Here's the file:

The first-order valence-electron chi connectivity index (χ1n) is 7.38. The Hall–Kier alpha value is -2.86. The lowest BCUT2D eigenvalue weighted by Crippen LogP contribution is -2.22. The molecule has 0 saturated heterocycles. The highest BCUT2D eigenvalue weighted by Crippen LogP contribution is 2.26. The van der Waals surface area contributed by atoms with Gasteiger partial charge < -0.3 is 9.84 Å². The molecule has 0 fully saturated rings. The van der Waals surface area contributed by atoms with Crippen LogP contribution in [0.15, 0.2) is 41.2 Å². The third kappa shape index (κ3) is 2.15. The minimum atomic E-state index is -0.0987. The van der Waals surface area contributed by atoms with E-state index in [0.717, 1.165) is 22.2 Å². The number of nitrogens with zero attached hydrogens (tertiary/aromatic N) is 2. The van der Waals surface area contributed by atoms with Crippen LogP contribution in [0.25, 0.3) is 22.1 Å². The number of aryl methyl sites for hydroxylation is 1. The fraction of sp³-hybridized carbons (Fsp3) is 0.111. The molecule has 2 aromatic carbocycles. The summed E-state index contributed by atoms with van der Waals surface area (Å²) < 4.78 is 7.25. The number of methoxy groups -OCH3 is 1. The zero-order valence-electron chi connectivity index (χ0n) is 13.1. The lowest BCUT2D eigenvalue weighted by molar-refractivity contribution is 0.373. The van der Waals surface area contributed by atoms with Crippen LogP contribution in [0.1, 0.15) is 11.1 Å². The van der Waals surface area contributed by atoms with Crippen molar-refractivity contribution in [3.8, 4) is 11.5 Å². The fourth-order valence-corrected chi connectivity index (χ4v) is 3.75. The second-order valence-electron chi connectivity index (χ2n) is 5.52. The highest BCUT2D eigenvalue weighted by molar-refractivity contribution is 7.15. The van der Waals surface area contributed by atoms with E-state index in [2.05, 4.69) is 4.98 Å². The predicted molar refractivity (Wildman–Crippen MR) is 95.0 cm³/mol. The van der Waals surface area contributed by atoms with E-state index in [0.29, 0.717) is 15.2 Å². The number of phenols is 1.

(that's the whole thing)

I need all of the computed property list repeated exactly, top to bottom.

The first-order valence-electron chi connectivity index (χ1n) is 7.38. The Hall–Kier alpha value is -2.86. The lowest BCUT2D eigenvalue weighted by Crippen LogP contribution is -2.22. The molecule has 0 saturated heterocycles. The highest BCUT2D eigenvalue weighted by Crippen LogP contribution is 2.26. The van der Waals surface area contributed by atoms with Gasteiger partial charge < -0.3 is 9.84 Å². The molecule has 0 fully saturated rings. The van der Waals surface area contributed by atoms with Crippen LogP contribution in [0.15, 0.2) is 41.2 Å². The third kappa shape index (κ3) is 2.15. The minimum atomic E-state index is -0.0987. The van der Waals surface area contributed by atoms with E-state index in [0.717, 1.165) is 22.2 Å². The number of nitrogens with zero attached hydrogens (tertiary/aromatic N) is 2. The van der Waals surface area contributed by atoms with Crippen LogP contribution in [0.25, 0.3) is 22.1 Å². The number of aryl methyl sites for hydroxylation is 1. The fraction of sp³-hybridized carbons (Fsp3) is 0.111. The molecule has 2 aromatic carbocycles. The summed E-state index contributed by atoms with van der Waals surface area (Å²) < 4.78 is 7.25. The number of methoxy groups -OCH3 is 1. The zero-order valence-electron chi connectivity index (χ0n) is 13.1. The lowest BCUT2D eigenvalue weighted by molar-refractivity contribution is 0.373. The van der Waals surface area contributed by atoms with Crippen LogP contribution in [0.1, 0.15) is 11.1 Å². The van der Waals surface area contributed by atoms with Crippen molar-refractivity contribution in [3.8, 4) is 11.5 Å². The fourth-order valence-corrected chi connectivity index (χ4v) is 3.75. The second-order valence-electron chi connectivity index (χ2n) is 5.52. The highest BCUT2D eigenvalue weighted by molar-refractivity contribution is 7.15. The van der Waals surface area contributed by atoms with E-state index in [2.05, 4.69) is 4.98 Å². The predicted molar refractivity (Wildman–Crippen MR) is 95.0 cm³/mol. The van der Waals surface area contributed by atoms with E-state index in [0.29, 0.717) is 15.2 Å². The number of phenols is 1.